Growth is still above potential, but trade wars and flagging business investment could yet knock things off trackby Megan Greene / August 8, 2019 / Leave a comment
The US equity and bond markets are telling completely different stories about the outlook for the country’s economy. In the first seven months of 2019, the S&P 500 index rose by 10.2 per cent, suggesting firms could continue producing strong corporate earnings off the back of decent economic growth. Over the same time period, borrowing costs on 10-year Treasuries fell from 2.68 per cent to 1.89 per cent, sign-posting lower rates and inflation, and the likelihood of recession ahead. This economic recovery in the United States is the longest on record, and analysts are on the lookout for signs it is ending. Who has it right—equity or bond investors?
For the next year, I think equity investors have a more accurate read on the US economy. To be clear, US growth is slowing down. It is unreasonable for anyone to expect the US to continue growing above potential—around 1.75 per cent—in the absence of significant stimulus measures, a jump in productivity or an increase in the labour supply.
The main factor propping up US growth is consumption, which accounts for nearly 70 percent of gross domestic product. In the second quarter of 2019, consumer spending grew at an annual rate of 4.3 per cent—a stellar result this late in the business cycle. Consumer confidence remains close to post-crisis highs, according to the University of Michigan’s consumer sentiment index.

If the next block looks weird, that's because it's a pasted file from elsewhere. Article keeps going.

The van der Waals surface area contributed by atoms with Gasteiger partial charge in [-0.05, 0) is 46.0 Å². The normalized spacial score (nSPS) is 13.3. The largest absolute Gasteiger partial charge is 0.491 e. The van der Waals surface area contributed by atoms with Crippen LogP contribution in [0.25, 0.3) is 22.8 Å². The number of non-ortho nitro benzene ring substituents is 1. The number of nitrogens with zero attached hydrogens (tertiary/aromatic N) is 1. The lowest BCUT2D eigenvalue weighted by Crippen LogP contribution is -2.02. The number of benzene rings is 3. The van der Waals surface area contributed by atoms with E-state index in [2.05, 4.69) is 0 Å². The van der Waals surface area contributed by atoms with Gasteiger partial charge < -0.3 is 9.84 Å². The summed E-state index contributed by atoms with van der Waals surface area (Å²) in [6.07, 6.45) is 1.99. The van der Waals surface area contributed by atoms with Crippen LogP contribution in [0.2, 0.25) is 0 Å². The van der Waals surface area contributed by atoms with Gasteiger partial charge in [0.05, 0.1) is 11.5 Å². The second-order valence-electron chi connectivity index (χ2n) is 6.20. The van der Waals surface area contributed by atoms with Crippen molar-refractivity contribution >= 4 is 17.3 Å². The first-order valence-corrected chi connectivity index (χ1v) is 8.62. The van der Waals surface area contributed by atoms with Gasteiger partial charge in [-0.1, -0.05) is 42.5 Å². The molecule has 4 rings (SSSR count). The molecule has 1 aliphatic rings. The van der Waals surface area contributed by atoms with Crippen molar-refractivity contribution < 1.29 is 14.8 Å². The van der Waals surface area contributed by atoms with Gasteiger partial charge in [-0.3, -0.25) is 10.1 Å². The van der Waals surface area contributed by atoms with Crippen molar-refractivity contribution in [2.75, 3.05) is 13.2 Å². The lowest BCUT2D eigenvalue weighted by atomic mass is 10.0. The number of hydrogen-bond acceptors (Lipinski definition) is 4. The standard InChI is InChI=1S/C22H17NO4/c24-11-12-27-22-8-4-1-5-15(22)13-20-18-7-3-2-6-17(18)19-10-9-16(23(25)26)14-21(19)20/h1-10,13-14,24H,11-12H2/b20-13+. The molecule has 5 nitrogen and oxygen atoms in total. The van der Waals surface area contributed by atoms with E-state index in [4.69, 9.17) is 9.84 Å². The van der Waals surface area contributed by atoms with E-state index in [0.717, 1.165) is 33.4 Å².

Consumption has been underpinned by a strong labour market, with unemployment falling to 3.7 per cent—close to the lowest in nearly 50 years—while the US has added an average of 165,000 jobs per month this year so far. Annual wage growth was 3.2 per cent in July compared with a year earlier. That is robust for this cycle (though admittedly still weak by historical standards). There are few signs in the employment data that point to an imminent recession.
What has analysts concerned is a collapse in business spending. Investment was a drag on growth in the second quarter of 2019, as firms faced a double whammy of slower demand from abroad and heightened uncertainty about trade.
Industrial and manufacturing production fell in the first two quarters of 2019, indicating that the manufacturing sector is in recession and raising concerns that a general recession will soon…